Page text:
Quote of the day

The quote below was taken from the abstract to a worthy article (h/t Yves Smith) written by Robert J. Gordon, an economist located at Northwestern University:

The US is missing millions of jobs. This column argues that the total is 10.4 million. It claims that 3 million of these can be traced to the weakened bargaining position of labour and the growing assertiveness of management in slashing costs to maintain share prices. Moreover, this employment gap is not shrinking because of the ‘double hangover’ effect — an excess housing supply and besieged consumers unwilling to spend.

Finding good sense in the Wall Street Journal

Economist Ha-Joon Chang rightly informs his readers that the first phase of the post-2008 recovery had a distinct Keynesian flavor, and included activist government and stimulus spending. Most governments eventually abandoned the Keynesian approach, replacing it with one that reflected neoliberal verities. Ha-Joon Chang believes the neoliberal approach will end in failure. His reasons focus on the false premises embedded in that approach. These premises are:

  1. Governments must reduce their deficits before a recovery can begin.
  2. Governments must reduce welfare spending
  3. Governments must reduce welfare spending in order to secure long-term growth
  4. It is a mistake for governments to tax the rich
  5. Governments must reduce or eliminate regulation in order to secure long-term growth

Succinctly put, Chang’s analysis reflects an approach to modern economies which treats them as demand-constrained, not supply-constrained. I can’t argue with that.

Budget cuts and pain sharing

Catherine Rampell of The New York Times delivers a gloomy prediction:

If the economy falls back into recession, as many economists are now warning, the bloodletting could be a lot more painful than the last time around.

Given the tumult of the Great Recession, this may be hard to believe. But the economy is much weaker than it was at the outset of the last recession in December 2007, with most major measures of economic health — including jobs, incomes, output and industrial production — worse today than they were back then. And growth has been so weak that almost no ground has been recouped, even though a recovery technically started in June 2009.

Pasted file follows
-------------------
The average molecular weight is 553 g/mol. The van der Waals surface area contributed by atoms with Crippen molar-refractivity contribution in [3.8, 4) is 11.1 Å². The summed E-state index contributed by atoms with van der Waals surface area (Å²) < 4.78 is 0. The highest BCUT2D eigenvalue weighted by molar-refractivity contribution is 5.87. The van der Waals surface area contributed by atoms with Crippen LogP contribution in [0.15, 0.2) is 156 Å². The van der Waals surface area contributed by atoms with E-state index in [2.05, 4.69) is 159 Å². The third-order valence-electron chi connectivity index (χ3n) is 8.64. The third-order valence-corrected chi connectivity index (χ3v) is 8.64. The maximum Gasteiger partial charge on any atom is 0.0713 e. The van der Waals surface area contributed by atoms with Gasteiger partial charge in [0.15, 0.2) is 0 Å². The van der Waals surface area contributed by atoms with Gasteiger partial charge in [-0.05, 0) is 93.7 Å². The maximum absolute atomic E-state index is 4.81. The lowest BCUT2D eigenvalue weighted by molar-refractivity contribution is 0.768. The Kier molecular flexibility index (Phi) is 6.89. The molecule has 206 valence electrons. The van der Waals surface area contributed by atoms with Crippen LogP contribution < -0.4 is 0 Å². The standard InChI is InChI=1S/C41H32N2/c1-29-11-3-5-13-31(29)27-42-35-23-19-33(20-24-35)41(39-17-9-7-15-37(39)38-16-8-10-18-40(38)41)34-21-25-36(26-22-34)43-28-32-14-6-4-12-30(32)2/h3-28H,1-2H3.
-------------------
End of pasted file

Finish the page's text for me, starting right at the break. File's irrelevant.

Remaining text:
After reciting the kinds of pain a demand constrained economy can impose on a people, Rampell goes on to note:

There is at least one factor, though, that could make a second downturn feel milder than the first: corporate profits. Corporate profits are at record highs and, adjusted for inflation, were 22 percent greater in the first quarter of this year than they were in the last quarter of 2007.

Nervous about the future of the economy, corporations are reluctant to make big investments like hiring. As a result, they are sitting on a lot of cash.

While this may not be much comfort to the nation’s 13.9 million unemployed workers, it may be to their employed counterparts.

Do you find it hopeful knowing that America’s corporations are sitting on a lot of cash, money they might use to retain part of their labor force? I do not. Eventually, the American economy will need to grow if it is to master the unemployment and private debt problems. Growth, however welcomed it would be, should not be expected from a stagnating demand constrained economy during a time of politically imposed austerity.